Among those who call the police, some must face repeated interrogations and multiple physical examinations, forcing victims to recount their trauma over and over, especially in front of unsympathetic officials. Sometimes, when the evidence is not clear-cut, police refuse to charge the alleged abusers or the case falls apart in court. 

Wounds to Heal 
Specialist child lawyer Tong Lihua said that a young girl was asked to undergo three invasive forensic exams in a sexual assault case to appease three different departments. Occasionally, with confidential information being leaked during the legal process, victims and their families suffer from neighborhood gossip, Tong told NewsChina, saying “that the law enforcement process can hurt the young victims a second time if it is done unprofessionally.”  

“We need the coordination of professional lawyers, especially those focusing on the protection of minors, social workers and psychologists in an intermediate system to address the underlying problems,” he said.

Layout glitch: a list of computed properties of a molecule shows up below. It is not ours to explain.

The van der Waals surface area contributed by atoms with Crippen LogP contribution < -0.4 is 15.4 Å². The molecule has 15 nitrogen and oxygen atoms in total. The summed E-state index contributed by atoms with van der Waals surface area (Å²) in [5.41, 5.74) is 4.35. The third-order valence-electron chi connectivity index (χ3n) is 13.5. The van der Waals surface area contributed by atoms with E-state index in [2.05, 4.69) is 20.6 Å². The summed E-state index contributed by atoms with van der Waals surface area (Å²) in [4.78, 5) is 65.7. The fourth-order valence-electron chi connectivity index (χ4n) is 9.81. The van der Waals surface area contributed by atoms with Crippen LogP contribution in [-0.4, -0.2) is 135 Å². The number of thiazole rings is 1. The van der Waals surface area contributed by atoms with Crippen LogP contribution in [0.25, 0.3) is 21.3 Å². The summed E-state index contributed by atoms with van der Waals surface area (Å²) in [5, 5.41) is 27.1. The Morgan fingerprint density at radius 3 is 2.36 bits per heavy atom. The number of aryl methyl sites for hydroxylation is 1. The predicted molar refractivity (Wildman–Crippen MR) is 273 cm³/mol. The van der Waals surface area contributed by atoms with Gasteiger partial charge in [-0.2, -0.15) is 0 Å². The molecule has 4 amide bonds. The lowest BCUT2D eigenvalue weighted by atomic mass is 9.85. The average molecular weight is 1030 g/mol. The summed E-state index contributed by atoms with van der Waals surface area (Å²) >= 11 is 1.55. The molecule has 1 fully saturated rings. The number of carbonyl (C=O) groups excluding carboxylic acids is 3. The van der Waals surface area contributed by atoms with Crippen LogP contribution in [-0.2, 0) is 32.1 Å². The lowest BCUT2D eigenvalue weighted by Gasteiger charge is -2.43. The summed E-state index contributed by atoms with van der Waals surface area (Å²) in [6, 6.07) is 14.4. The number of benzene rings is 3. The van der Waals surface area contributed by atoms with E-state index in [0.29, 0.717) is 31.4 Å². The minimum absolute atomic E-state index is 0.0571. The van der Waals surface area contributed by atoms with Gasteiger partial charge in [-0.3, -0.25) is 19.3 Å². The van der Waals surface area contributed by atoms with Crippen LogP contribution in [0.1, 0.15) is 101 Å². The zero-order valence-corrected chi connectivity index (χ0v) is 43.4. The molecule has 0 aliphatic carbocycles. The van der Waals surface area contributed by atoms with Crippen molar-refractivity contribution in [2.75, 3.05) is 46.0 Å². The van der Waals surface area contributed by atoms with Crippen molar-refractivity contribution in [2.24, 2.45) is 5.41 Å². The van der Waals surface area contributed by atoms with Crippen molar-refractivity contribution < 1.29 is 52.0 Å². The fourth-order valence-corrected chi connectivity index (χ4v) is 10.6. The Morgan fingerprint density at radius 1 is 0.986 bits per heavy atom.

The June 1 guidance states that questioning young victims should be conducted only once, in a gentle way, and that their legal representatives must be present, or other appropriate advocate. If the victim is female, at least one female officer must be present.  

Sichuan lawyer Wan Miaoyan suggested that law enforcement officers should be more patient when speaking with minors, especially if they have special needs. “In many criminal cases, victims who are mentally disabled are often described as speaking incoherently and inarticulately, which makes it difficult to proceed with the investigation,” Wan said. “But as long as the young victims can recognize, recall and express what they underwent in a stable physical and mental state, police and legal practitioners should be patient enough to parse out useful information from their answers and testimonies.”